The Birds: the film that terrorized my childhood | Skillshare Projects

Carl Shura

words + pictures + ideas



The Birds: the film that terrorized my childhood

When I was young, the scariest movies were of course the ones that seemed real. Zombies, aliens, monsters: these had no power over me because I knew how the world worked—these terrors didn't exist outside the imagination. But birds? Birds freaking out for no understandable reason?? Yep: terrifying. 

To make a poster for The Birds, the first important choice was that I wanted to link it to reality with photography. I have this real nice photo which is not in any way scary (unless you saw The Birds as a child and you still have nightmares – *raises hand*)… but regardless, beautiful blue sky isn't necessarily a short-hand cue for talking terror. 

But this is how I started developing the idea: Along with a scribbled out mind-map of feelings and adjectives and objects, I like making the WRONGEST poster possible first, using the elements that I want to end up with. This is that:


Even though I want to use a photograph, the blue is too calm. It's too real as well. I wanted to change the dominant colour and also flatten the plane. Red seems a pretty good choice. I also changed the orientation of the photograph, making it more dynamic; the added colour ramp angled against the movement in the photo helps to activate that diagonal, as well as bring the eye to the bright title at the bottom. There's some tension on the left, as we realize that there are a lot of birds coming. Probably more than we can see so far.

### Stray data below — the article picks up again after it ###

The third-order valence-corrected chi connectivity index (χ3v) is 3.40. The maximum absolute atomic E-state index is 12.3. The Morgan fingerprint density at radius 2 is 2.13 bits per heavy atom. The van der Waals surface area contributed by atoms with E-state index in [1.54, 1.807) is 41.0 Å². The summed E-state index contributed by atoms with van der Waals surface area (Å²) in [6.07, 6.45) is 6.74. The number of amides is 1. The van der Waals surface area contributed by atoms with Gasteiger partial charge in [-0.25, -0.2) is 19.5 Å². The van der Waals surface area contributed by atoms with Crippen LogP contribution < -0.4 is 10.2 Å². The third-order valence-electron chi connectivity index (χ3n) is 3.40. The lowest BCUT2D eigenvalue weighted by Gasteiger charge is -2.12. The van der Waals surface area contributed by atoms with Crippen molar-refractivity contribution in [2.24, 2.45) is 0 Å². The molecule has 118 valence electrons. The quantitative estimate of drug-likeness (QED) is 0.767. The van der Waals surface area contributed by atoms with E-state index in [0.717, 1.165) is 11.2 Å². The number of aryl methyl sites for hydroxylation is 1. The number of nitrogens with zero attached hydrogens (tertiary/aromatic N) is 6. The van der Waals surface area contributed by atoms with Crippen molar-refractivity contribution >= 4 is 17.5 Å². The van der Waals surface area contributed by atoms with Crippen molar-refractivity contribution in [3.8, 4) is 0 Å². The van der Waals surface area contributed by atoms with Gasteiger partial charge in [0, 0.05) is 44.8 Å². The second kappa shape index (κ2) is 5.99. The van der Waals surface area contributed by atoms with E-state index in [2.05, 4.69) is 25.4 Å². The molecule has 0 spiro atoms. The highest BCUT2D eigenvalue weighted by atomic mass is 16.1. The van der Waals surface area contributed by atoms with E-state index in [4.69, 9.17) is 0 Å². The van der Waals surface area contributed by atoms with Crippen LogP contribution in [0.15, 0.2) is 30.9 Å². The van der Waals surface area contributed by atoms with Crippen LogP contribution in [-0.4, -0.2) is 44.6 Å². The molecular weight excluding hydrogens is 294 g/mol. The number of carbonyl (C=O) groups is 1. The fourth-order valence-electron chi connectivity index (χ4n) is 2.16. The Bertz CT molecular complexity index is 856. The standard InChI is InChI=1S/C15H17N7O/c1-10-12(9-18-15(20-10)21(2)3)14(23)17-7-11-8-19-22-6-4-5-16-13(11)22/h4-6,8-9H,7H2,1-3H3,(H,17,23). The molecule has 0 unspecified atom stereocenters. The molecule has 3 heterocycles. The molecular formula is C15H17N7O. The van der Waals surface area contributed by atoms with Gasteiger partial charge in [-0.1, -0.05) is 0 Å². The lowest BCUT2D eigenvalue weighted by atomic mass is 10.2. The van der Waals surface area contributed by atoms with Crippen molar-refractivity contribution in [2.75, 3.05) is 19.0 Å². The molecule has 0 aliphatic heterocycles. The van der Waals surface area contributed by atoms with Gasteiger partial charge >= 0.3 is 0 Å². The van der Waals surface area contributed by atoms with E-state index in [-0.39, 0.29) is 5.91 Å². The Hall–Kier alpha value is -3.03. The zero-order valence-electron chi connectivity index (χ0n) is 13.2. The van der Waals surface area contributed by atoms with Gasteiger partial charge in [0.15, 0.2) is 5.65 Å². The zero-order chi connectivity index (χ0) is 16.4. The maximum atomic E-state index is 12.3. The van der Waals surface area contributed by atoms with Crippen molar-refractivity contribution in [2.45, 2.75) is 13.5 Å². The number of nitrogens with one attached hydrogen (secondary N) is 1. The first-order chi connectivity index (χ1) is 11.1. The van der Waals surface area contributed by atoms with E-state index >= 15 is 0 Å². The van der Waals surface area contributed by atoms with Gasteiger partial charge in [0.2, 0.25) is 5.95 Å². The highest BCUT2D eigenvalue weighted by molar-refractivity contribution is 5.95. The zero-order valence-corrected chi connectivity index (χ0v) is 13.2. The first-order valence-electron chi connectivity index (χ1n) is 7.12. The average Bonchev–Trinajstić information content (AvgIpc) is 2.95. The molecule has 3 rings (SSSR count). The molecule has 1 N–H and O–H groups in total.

Red is good for horror—but I decided that the movie is more about terror and nature being turned on its head. So I wanted something still ominous but also exuding an unnatural state: something very uneasy. 
I also thought I should increase the size contrast between the objects and the type to create some more tension.
Another choice I decided on when I changed up the colour was to turn some of the type on its head as well, following with nature seeming out of control.


The size of the birds isn't quite right though, the space between them becoming too vast—and I prefer the earlier arrangement: the diagonal line of the birds is more pronounced and there's better tension at the left edge of the page with so many birds in the distance seeming to be coming onto the page.

So I kept the title placement, colour, grade, and returned to the earlier photo placement.
Odd. Unsettling. Ominous. 

This is the final I've landed on:



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